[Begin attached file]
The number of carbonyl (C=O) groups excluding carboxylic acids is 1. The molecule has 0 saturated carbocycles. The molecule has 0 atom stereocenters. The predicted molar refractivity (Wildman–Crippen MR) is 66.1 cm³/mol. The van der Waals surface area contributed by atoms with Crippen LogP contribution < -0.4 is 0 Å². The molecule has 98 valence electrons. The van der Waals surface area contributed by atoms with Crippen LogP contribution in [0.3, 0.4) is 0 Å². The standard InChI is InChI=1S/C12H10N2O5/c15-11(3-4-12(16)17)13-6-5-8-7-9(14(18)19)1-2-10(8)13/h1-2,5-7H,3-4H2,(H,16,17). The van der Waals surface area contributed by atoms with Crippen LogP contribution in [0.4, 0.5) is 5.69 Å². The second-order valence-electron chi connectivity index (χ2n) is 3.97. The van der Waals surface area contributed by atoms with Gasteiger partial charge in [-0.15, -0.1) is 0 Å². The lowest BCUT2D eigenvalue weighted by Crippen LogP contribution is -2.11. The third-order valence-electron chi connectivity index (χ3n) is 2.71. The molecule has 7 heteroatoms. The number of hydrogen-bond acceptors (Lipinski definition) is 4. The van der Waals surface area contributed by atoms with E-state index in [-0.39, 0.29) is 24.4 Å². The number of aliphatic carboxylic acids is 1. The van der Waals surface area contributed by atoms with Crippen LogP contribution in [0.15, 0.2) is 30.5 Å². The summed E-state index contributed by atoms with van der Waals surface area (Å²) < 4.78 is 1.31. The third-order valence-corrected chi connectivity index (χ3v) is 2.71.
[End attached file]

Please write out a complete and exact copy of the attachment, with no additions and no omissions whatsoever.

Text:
The number of carbonyl (C=O) groups excluding carboxylic acids is 1. The molecule has 0 saturated carbocycles. The molecule has 0 atom stereocenters. The predicted molar refractivity (Wildman–Crippen MR) is 66.1 cm³/mol. The van der Waals surface area contributed by atoms with Crippen LogP contribution < -0.4 is 0 Å². The molecule has 98 valence electrons. The van der Waals surface area contributed by atoms with Crippen LogP contribution in [0.3, 0.4) is 0 Å². The standard InChI is InChI=1S/C12H10N2O5/c15-11(3-4-12(16)17)13-6-5-8-7-9(14(18)19)1-2-10(8)13/h1-2,5-7H,3-4H2,(H,16,17). The van der Waals surface area contributed by atoms with Crippen LogP contribution in [0.4, 0.5) is 5.69 Å². The second-order valence-electron chi connectivity index (χ2n) is 3.97. The van der Waals surface area contributed by atoms with Gasteiger partial charge in [-0.15, -0.1) is 0 Å². The lowest BCUT2D eigenvalue weighted by Crippen LogP contribution is -2.11. The third-order valence-electron chi connectivity index (χ3n) is 2.71. The molecule has 7 heteroatoms. The number of hydrogen-bond acceptors (Lipinski definition) is 4. The van der Waals surface area contributed by atoms with E-state index in [-0.39, 0.29) is 24.4 Å². The number of aliphatic carboxylic acids is 1. The van der Waals surface area contributed by atoms with Crippen LogP contribution in [0.15, 0.2) is 30.5 Å². The summed E-state index contributed by atoms with van der Waals surface area (Å²) < 4.78 is 1.31. The third-order valence-corrected chi connectivity index (χ3v) is 2.71.